Saturday, May 8, 2010

Hellooe, Looe

Before we arrived, I didn't know what it would look like.  I didn't know where we were going, so it wasn't exactly as if I could sit at work for hours beforehand (not that I would do that ... err ...) searching Google images for views and squirming with anticipation of what to expect.

No, when we arrived in Looe, after nearly seven hours (I believe it was something like three accidents and four road works on the way down) of driving into deep David Cameron and UKIP country (no joke, those were the only signs pitched up in the green, rolling fields - in fact, I witnessed a group of sheep nibbling away at more than one VOTE CONSERVATIVE sign) and a near collapse of mental strength from John (who had been up at work since 5:30 a.m. that day), when we arrived in Looe after all this, it actually glittered.  I rubbed my eyes, thinking they were affected by tiredness.  Surely we weren't staying here?  This jewel of a place?  It resembled the calderas of Santorini rather than an English seaside resort.

But indeed we were.  And above were the views from our B&B, The Watermark Hotel, where we were greeted by a kind woman who took pity on our bedraggled selves at 9 p.m. at night and kept saying, "Bless you, poor things" when we relayed our traffic woes (sympathy makes one feel better more than anything else can).  Our room itself had a gorgeous view of the Banjo Pier (pictured above) and before my eyelids gave in to sleep, I murmured, "Isn't it nice ... to hear the waves crashing ..."  John sat up.  "That's someone's TV."  "No ..." I said into my pillow.  "It's definitely the waves."  He laid back down and marveled, "Yes, it is!"  And thus, we were lulled to sleep on our first night there by waves that were not produced by a store-bought sound machine (or downloaded from iTunes.  What?  Sometimes I can't sleep!  And it helps!).

The next day involved exploring East and West Looe itself (and picking off mussels from rocks when the tide went in, apparently:  "Look!  Look!  We can cook this!  I want to!  I want to put it in our kettle or something!"  "No, John.  Put it down."  "But, but, but - we can!  Just to watch it open!  And, and - eat it!").  Coincidentally, we were there just in time for the May Day celebrations, which included a May Pole dance put on by brightly leotard-ed pre-pubescent girls from the nearby dance school, and a May Day parade (which consisted of about four people, including a "Green Man" ... not sure about the history behind that and I'm too lazy to Google or Wikipedia it).  There were local groups (i.e. the senior citizens of Looe who have nothing better to do with their time) selling adorable bits of bric-a-brac for 20p a piece and an outdoor barbecue featuring meat from the town's famous butcher.   It was wonderful.  It was wonderful to be transported from cold, unsmiling London to cold, and smiling Looe, where fishermen in green Wellington boots up to the knee went out of their way to shout, "Morning!" to you as they passed while you looked down first, at your feet, then, behind your shoulder, to make sure they weren't greeting someone else.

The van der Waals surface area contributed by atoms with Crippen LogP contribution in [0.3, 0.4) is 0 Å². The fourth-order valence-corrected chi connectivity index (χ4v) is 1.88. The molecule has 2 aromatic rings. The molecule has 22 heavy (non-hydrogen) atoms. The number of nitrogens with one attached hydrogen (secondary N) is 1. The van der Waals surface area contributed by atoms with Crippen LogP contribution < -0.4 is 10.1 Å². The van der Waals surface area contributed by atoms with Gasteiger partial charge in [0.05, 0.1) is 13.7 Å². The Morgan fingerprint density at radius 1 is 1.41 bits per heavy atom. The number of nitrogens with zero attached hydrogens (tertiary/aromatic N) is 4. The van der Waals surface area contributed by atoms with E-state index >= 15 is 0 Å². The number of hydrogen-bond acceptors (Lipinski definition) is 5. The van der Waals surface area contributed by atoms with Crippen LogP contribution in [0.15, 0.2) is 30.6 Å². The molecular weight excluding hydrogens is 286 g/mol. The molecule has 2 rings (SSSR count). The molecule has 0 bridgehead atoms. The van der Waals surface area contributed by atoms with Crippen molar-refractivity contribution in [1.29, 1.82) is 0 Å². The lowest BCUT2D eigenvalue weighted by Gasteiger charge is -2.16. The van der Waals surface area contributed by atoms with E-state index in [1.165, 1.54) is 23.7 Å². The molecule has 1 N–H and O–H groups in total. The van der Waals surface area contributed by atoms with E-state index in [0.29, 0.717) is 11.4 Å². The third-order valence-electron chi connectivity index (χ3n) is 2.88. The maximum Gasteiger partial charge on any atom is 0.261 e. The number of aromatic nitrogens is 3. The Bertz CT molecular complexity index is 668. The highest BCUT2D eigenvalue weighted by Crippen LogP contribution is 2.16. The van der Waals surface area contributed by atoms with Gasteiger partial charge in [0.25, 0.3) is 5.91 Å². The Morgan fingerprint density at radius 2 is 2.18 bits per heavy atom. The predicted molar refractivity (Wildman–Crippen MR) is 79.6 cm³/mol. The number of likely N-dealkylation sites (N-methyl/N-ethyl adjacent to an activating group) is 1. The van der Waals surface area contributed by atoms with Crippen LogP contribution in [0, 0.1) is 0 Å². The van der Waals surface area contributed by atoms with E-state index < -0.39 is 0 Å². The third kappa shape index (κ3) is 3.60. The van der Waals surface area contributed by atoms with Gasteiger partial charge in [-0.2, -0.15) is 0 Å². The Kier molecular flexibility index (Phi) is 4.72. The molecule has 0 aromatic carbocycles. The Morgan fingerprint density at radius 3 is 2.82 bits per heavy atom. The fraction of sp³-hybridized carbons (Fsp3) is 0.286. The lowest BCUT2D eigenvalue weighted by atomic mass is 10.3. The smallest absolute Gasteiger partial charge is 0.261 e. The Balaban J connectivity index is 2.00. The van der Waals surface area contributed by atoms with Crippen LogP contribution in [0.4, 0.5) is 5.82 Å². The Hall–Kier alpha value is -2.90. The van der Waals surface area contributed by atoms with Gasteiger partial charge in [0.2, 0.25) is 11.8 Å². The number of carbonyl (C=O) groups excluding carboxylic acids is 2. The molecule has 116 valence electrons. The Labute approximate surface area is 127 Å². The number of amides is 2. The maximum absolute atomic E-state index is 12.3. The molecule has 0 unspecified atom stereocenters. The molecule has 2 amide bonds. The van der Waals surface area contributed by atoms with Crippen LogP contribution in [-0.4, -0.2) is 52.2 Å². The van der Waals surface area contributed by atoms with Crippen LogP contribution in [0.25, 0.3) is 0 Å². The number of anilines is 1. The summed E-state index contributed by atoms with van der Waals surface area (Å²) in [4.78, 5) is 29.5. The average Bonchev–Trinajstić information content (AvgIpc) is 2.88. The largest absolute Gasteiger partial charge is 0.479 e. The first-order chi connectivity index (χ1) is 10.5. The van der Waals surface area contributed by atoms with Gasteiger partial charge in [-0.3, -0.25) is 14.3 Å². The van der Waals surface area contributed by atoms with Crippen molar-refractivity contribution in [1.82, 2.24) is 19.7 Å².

We then hopped on to the "ferry" from East to West Looe before the tide went out (I say "ferry" because this was actually a little motorboat that we took solely due to the novelty of paying 40p for a 30-second journey and being in any boat of sorts) and explored some of the shops in East Looe, stopping to buy some famous Cornish toffee and fudge for friends and glance longingly into the windows of property agents (for less than the price of a squished flat in St John's Wood, you too, can own a beachfront house - I kid you not).

The only mistake I made on this day was suggested we "go for a run" (note to self: do not ever suggest this to John again), as it was shaping up to be a lovely day and I'm training for a 10k (yes, some of us actually have to train for this paltry distance).  What I did not bargain for was 1) running in sand and not getting anywhere 2) rock climbing (yes, because remember, the tide was out and since John thought the beach would be a nice place to run along, the jagged coastline forced us me to clumsily pick my way across and consequently dip my foot several times in ankle-deep puddles.  Sigh) and 3) (and this is the killer) hills so steep, you literally feel like you're climbing.  Of course, John ran circles around me as I panted my up these hills with my hands on my hips, swearing and thinking I was about to keel over.  "It's ok," he said, easily, jogging in place, as I struggled.  "Keep going,  I'll just run some loops back down and around until you get to the top."  I resisted the urge to slap him and feigned a smile instead (who am I kidding?  I think I probably swore again and then kicked a rock, resulting in a stubbed toe and more swearing).  At the end, what I thought would be a 30-45 minute run on a semi-flat surface turned out to be an hour-long hike into the hills of East Looe.

Which was perfect really, because by the time we made it back into town, it was officially ice-cream time (results can be viewed here).

In short, I loved - love - Looe.

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